Camping in an RV is one of those memorable experiences that you can enjoy as a family, alone or with friends. While the experience might be memorable, driving your RV into town isn’t exactly ideal.
RVs are just too cumbersome, which is why a smaller car is preferred. However, this means that you have to flat tow the vehicle behind the motorhome.
Most cars can be flat towed, but the easiest to setup is the Jeep Wrangler. RVers tend to prefer Jeep Wranglers (1997-2018) as they can be safely towed regardless of whether they have an automatic or manual transmission.
Also, its modest size makes it easy to tow for both Class A and C motorhomes.
Can a Jeep Wrangler Be Flat Towed?
yes a wrangler can be flat towed but, before you can flat tow your Jeep, you will need at least five towing components. These include base plates, tow bar, safety cables, tow bar wiring and supplemental braking system.
1. Base plates
You need attachment points installed on the Jeep’s frame as it makes it easier to connect the tow bar. Here you will need a custom-fit attachment point that is specific to your vehicle.
Typically, base plates are compatible with 2007-2018 Jeep Wranglers that have the standard factory bumper. Installation of the base plates often involves drilling holes and trimming the rock guard.
For example, you can use the Roadmaster Direct-Connect Base Plates, which is made in the USA, has a streamlined design, and doesn’t require a Quick-Disconnect crossbar (check current price on Amazon).
2. Tow bars
The next step involves using a towing bar. Unlike base parts, tow bars are not custom-fit components; thus, you’ll need a tow bar that’s compatible with the base part.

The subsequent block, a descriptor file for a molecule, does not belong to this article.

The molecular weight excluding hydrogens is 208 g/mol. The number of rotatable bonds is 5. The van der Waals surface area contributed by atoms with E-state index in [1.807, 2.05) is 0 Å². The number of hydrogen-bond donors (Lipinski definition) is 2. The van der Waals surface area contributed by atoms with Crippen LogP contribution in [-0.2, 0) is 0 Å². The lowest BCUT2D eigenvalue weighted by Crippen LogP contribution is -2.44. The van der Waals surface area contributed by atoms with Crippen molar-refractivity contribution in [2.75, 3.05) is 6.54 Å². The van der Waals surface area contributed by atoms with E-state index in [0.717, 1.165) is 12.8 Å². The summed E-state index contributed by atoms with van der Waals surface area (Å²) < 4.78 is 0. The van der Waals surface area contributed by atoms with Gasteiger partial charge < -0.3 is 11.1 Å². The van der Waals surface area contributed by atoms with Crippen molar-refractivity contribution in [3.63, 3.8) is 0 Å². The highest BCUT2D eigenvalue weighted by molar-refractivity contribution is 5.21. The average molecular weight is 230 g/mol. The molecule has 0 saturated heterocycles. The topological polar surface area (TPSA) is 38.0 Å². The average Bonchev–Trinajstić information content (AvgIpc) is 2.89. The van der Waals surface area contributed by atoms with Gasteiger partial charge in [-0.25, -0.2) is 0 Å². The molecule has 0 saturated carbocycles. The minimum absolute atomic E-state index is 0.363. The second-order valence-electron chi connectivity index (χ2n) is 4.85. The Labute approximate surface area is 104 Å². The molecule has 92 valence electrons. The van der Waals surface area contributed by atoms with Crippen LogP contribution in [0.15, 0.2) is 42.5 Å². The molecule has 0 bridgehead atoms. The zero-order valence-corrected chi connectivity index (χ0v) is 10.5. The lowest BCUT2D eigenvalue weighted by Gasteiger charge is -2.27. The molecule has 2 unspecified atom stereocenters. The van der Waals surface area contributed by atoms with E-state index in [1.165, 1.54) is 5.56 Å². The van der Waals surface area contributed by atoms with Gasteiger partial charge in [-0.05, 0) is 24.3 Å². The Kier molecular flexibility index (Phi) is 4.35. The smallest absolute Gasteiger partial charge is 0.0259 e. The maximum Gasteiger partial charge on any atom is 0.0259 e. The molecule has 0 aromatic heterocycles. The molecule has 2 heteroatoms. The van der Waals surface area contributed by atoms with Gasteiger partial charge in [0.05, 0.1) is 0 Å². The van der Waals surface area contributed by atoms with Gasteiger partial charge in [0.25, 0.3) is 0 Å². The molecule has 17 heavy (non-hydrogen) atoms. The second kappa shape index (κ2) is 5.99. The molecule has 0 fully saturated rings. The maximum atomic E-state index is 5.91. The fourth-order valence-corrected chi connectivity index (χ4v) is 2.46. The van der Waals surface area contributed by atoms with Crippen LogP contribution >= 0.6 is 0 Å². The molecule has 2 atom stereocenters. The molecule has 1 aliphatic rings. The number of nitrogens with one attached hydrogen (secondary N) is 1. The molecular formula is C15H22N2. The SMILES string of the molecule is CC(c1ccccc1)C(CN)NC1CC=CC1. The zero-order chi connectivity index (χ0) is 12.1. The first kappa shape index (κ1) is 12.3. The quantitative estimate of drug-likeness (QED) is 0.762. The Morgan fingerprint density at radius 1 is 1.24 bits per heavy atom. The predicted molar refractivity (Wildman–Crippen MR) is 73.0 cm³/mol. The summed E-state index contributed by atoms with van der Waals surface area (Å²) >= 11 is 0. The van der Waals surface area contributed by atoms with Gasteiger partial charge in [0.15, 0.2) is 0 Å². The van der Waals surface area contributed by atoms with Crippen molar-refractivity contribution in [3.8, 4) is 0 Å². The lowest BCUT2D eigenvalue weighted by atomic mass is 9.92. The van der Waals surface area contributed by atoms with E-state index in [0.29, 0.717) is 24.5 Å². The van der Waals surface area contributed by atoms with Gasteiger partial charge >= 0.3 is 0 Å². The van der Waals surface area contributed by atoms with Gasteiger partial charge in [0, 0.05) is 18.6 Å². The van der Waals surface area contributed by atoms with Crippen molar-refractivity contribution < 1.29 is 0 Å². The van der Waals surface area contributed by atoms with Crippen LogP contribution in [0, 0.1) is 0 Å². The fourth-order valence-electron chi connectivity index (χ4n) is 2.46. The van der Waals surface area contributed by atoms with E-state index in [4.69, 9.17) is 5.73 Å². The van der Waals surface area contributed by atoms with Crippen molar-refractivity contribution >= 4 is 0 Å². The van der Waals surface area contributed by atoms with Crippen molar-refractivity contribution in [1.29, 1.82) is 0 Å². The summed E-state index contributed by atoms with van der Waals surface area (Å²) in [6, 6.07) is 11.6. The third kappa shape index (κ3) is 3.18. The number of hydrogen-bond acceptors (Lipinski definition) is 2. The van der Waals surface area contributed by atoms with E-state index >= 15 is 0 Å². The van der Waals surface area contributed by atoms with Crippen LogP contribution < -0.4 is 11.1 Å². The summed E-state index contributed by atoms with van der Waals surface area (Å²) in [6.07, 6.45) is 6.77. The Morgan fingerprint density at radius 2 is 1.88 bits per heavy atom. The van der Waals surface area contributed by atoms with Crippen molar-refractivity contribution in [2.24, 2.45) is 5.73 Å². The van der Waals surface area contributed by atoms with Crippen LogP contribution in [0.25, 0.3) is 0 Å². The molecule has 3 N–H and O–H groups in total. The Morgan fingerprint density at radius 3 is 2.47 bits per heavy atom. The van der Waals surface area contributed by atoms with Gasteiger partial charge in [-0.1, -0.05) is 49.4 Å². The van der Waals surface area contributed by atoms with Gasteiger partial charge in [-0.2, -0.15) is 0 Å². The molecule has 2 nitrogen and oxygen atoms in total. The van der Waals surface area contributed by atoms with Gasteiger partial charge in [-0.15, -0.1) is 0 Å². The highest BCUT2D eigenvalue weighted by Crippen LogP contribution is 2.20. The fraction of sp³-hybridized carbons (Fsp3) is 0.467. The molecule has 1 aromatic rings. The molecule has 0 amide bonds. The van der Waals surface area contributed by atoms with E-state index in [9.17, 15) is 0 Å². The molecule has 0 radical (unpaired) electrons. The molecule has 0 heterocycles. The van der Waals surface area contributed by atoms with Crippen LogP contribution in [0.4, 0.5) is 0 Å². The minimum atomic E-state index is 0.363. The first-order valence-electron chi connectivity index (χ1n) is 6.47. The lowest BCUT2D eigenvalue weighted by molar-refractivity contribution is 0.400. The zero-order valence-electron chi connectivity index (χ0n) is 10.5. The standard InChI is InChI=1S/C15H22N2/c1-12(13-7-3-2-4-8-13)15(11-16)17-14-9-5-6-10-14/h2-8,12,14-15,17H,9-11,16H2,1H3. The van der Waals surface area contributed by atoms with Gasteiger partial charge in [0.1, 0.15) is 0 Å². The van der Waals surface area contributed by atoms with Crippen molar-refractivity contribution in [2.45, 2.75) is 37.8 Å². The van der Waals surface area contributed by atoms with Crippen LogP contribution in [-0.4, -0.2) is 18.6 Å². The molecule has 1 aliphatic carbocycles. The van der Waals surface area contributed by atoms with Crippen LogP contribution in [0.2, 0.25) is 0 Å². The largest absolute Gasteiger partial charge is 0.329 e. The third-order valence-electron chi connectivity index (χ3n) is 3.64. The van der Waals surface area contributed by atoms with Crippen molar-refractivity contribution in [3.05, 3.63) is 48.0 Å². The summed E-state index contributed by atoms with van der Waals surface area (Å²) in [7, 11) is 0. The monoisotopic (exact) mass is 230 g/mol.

Preferably, choose a tow bar that’s manufactured by the same company as the base plate. Therefore, if you used Roadmaster base plates, the tow bars should also be by Roadmaster.
Most rigs will use either Roadmaster or Blue Ox. Once installed, ensure that you clean the bar every few weeks to remove the grime and keep it working smoothly.
3. Safety Cables
Even with the base plates and the towing bar installed, you still need a back up in case the towing bar malfunctions. To connect the safety cables or chains to your Jeep you need attachment points.
The most common attachment points are D-rings and tow hooks. You can purchase the hooks as you buy the safety cables.
However, if you’re using Blue Ox tow bars, you get safety cables as part of the package. Roadmaster also includes the safety cables in their tow bar kit but only in limited models.
Depending on your flat towing setup, you can use coiled or straight safety cables
4. Tow Bar wiring
Tow bar wiring, you can switch on the taillights, activate the function stop and turn while towing the vehicle. This means that you have to wire the vehicle for flat towing.
For starters, install a custom-fit plug-in harness that will be used with the existing lights. You can also hardwire the Jeep to work with the existing lights or use a universal lighting kit.